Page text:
Basics of Depression
by Ron Kurtus (updated 21 November 2022)
Depression is an illness that involves the body, mood, and thoughts. It can affect appetite, sleeping, self-image, and attitude towards other things. This is an unhappy feeling of being down and listless. There are several categories of depression. Many people occasionally suffer from the disorder, but there are others who are chronically depressed and who especially need treatment.
Questions you may have include:
- What are the symptoms of depression?
- What are the different types of depression?
- What can be done about depression?
This lesson will answer those questions. Mental Health Disclaimer
Symptoms of depression
There are many symptoms of depression. Usually a person suffering a bout of depression has several, but not all of the symptoms. Some people experience only a few symptoms, while others may have many symptoms.
Feelings or moods
Some of the possible feelings or moods a depressed person may have include:
- Persistent sad, anxious, or "empty" mood
- Feelings of hopelessness, pessimism
- Feelings of guilt, worthlessness, helplessness
- Restlessness, irritability
Some of the attitude and thoughts a depressed person may have include:
- Loss of interest or pleasure in hobbies and activities that were once enjoyed, including sex
- Difficulty concentrating, remembering, making decisions
- Thoughts of death or suicide, including actual suicide attempts
Some of the physical reactions to depression that a person may have include:
- Decreased energy, fatigue, being "slowed down"
- Insomnia, early-morning awakening, or oversleeping
- Appetite and/or weight loss or overeating and weight gain
- Persistent physical symptoms that do not respond to treatment, such as headaches, digestive disorders, and chronic pain
Severity of symptoms
Another factor is the severity of the symptoms. Some symptoms may be more severe than others. They may also vary with time. Of course, the more severe the symptoms, the greater the depression is felt.
(See Causes of Depression for more information.)
Types of depression
There are many variations of depressive disorders. Three of the most common types are:
- Major depression
- Bipolar disorder
Within these types there are variations in the number of symptoms, their severity, and persistence.
Major depression consists of a combination of symptoms that can interfere with the ability to work, sleep, eat, and enjoy pleasurable activities. This type of depression can be quite disabling, but it also may occur only several times within a person’s lifetime.
Dysthymia is a less severe type of depression. Although the symptoms do not disable the person, they are typically long-term and chronic. They can keep the person from functioning well or feeling good.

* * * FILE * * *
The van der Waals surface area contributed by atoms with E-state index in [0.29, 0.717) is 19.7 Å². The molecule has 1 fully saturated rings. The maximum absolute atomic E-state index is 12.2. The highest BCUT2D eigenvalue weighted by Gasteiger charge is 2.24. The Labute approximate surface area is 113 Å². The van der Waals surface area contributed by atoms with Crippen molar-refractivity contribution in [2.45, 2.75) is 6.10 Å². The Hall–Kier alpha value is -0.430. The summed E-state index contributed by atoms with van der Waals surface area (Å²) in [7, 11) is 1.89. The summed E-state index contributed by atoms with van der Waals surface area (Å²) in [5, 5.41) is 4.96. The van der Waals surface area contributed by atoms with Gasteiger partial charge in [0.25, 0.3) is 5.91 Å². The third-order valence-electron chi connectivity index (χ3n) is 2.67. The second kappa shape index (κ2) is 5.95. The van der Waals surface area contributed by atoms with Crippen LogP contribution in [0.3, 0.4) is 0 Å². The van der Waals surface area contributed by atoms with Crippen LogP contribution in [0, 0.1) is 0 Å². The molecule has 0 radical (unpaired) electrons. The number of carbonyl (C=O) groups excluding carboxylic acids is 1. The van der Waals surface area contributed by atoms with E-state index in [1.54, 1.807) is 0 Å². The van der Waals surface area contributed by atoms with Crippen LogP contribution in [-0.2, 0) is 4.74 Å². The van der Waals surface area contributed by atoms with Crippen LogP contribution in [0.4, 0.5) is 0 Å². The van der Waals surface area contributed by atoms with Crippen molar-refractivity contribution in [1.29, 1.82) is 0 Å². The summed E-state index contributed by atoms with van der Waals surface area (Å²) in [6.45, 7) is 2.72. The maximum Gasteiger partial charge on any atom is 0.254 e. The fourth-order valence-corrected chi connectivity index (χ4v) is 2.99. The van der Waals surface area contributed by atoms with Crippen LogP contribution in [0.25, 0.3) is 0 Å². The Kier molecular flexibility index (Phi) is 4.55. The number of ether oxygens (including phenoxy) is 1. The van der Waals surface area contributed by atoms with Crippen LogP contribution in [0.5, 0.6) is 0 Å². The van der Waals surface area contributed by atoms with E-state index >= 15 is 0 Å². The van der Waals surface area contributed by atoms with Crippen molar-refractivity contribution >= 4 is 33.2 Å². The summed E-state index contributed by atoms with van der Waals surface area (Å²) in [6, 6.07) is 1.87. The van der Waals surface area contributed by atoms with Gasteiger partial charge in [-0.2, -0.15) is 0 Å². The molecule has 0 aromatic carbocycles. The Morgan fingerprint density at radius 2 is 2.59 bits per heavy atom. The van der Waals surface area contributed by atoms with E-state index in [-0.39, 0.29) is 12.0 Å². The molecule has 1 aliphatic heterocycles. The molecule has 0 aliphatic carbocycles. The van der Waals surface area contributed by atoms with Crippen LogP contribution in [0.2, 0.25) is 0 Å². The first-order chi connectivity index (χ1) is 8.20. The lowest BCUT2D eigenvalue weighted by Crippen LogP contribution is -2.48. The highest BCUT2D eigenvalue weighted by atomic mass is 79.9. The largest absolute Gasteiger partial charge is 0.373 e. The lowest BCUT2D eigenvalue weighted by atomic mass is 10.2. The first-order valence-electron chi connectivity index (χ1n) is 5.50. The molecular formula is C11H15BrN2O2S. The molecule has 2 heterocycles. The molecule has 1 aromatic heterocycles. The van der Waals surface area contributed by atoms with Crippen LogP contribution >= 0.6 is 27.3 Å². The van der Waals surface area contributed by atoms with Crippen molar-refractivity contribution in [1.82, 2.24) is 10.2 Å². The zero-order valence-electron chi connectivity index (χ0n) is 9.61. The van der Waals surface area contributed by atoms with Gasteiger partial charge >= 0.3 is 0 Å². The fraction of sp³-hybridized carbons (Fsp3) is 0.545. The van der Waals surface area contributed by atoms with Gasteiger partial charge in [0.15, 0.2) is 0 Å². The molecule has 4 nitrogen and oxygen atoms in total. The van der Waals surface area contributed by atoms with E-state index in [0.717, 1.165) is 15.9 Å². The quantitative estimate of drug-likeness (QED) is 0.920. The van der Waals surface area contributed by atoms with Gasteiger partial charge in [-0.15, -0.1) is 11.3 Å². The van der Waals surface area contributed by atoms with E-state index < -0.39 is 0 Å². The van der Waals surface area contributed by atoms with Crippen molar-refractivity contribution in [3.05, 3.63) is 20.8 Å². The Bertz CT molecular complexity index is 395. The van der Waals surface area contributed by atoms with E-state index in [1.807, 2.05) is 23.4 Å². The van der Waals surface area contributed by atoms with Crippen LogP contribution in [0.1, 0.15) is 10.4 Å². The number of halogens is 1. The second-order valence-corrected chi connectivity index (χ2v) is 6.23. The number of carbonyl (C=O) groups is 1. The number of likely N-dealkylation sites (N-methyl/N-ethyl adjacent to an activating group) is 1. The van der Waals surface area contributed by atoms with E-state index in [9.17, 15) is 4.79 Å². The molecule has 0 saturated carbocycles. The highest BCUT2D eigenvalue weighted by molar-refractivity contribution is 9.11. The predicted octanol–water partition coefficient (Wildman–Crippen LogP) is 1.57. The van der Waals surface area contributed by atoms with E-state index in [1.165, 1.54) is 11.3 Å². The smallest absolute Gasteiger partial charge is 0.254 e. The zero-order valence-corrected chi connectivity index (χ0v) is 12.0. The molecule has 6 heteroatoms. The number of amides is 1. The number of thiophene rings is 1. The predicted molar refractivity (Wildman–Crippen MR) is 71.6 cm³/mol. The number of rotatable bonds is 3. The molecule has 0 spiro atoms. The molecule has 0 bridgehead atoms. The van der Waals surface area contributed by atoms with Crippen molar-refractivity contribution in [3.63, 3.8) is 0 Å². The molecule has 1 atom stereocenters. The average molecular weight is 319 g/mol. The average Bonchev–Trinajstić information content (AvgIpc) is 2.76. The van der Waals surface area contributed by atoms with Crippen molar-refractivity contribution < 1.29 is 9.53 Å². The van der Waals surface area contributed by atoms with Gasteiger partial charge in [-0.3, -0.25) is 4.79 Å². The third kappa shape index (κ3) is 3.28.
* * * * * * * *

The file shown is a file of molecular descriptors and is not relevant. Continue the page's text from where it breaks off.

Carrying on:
Many people with dysthymia also experience major depressive episodes at some time in their lives.
Bipolar disorder or manic-depressive
Another type of depression is bipolar disorder, also called manic-depressive illness. It is not nearly as prevalent as other forms of depressive disorders.
Cycling mood changes
Bipolar disorder is characterized by cycling mood changes, going from intense highs (mania) to severe lows (depression). Sometimes the mood switches are dramatic and rapid, but most often they are gradual.
When in the depressed cycle, an individual can have any or all of the symptoms of a depressive disorder. When in the manic cycle, the individual may be overactive, over-talkative, and have a great deal of energy.
Can affect judgment
Although a number of creative and successful people have been known to have the bipolar disorder, mania can also affect thinking, judgment, and social behavior in ways that cause serious problems and embarrassment. For example, the individual in a manic phase may feel elated, full of grand schemes that might range from unwise business decisions to romantic sprees.
Treatment can help
A depressive disorder is not the same as a passing blue mood. It is not a sign of personal weakness or a condition that can be willed or wished away. People with a depressive illness cannot merely "pull themselves together" and get better.
Without treatment, symptoms can last for weeks, months, or years. Appropriate treatment, however, can help most people who suffer from depression.
Mania, left untreated, may worsen to a psychotic state.
Depression can affect a person’s appetite, ability to sleep, self-image, and personal attitude. A depressed person usually feels unhappy and listless. Categories include major depression, dysthymia and bipolar disorder. Treatment is often advised for people with chronic depression.
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Resources and references
Biological Causes of Depression - from All About Depression
Causes of Depression - from Healthy Place Community
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Basics of Depression